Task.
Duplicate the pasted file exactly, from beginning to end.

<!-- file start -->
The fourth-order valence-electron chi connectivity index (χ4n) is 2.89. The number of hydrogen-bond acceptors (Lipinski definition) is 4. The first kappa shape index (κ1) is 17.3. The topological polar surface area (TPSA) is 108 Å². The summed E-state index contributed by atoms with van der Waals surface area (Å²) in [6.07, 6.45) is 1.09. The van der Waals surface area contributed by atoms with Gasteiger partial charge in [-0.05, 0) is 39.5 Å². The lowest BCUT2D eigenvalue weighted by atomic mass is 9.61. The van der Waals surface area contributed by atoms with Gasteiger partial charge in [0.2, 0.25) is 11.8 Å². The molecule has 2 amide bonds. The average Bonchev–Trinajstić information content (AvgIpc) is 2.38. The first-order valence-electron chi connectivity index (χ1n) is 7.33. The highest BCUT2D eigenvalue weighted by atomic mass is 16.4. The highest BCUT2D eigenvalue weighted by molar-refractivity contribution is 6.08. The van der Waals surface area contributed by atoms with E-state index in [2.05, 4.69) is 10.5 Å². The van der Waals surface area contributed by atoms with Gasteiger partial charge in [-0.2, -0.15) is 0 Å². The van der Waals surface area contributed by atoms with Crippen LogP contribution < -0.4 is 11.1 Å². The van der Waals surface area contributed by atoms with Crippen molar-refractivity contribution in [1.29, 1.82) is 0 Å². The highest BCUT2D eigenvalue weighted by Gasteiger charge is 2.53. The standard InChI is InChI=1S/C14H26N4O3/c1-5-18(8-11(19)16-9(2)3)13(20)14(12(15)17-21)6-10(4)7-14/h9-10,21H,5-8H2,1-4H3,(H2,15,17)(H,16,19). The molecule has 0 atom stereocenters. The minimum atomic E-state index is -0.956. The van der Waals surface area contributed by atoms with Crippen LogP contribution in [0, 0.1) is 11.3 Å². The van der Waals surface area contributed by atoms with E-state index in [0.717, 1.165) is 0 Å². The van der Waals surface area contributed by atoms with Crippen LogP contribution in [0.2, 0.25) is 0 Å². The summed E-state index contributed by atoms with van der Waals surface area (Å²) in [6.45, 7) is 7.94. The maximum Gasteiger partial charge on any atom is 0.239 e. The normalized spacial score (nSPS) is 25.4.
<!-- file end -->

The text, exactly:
The fourth-order valence-electron chi connectivity index (χ4n) is 2.89. The number of hydrogen-bond acceptors (Lipinski definition) is 4. The first kappa shape index (κ1) is 17.3. The topological polar surface area (TPSA) is 108 Å². The summed E-state index contributed by atoms with van der Waals surface area (Å²) in [6.07, 6.45) is 1.09. The van der Waals surface area contributed by atoms with Gasteiger partial charge in [-0.05, 0) is 39.5 Å². The lowest BCUT2D eigenvalue weighted by atomic mass is 9.61. The van der Waals surface area contributed by atoms with Gasteiger partial charge in [0.2, 0.25) is 11.8 Å². The molecule has 2 amide bonds. The average Bonchev–Trinajstić information content (AvgIpc) is 2.38. The first-order valence-electron chi connectivity index (χ1n) is 7.33. The highest BCUT2D eigenvalue weighted by atomic mass is 16.4. The highest BCUT2D eigenvalue weighted by molar-refractivity contribution is 6.08. The van der Waals surface area contributed by atoms with E-state index in [2.05, 4.69) is 10.5 Å². The van der Waals surface area contributed by atoms with Gasteiger partial charge in [-0.2, -0.15) is 0 Å². The van der Waals surface area contributed by atoms with Crippen LogP contribution < -0.4 is 11.1 Å². The van der Waals surface area contributed by atoms with Crippen molar-refractivity contribution in [1.29, 1.82) is 0 Å². The highest BCUT2D eigenvalue weighted by Gasteiger charge is 2.53. The standard InChI is InChI=1S/C14H26N4O3/c1-5-18(8-11(19)16-9(2)3)13(20)14(12(15)17-21)6-10(4)7-14/h9-10,21H,5-8H2,1-4H3,(H2,15,17)(H,16,19). The molecule has 0 atom stereocenters. The minimum atomic E-state index is -0.956. The van der Waals surface area contributed by atoms with Crippen LogP contribution in [0, 0.1) is 11.3 Å². The van der Waals surface area contributed by atoms with E-state index in [0.717, 1.165) is 0 Å². The van der Waals surface area contributed by atoms with Crippen LogP contribution in [0.2, 0.25) is 0 Å². The summed E-state index contributed by atoms with van der Waals surface area (Å²) in [6.45, 7) is 7.94. The maximum Gasteiger partial charge on any atom is 0.239 e. The normalized spacial score (nSPS) is 25.4.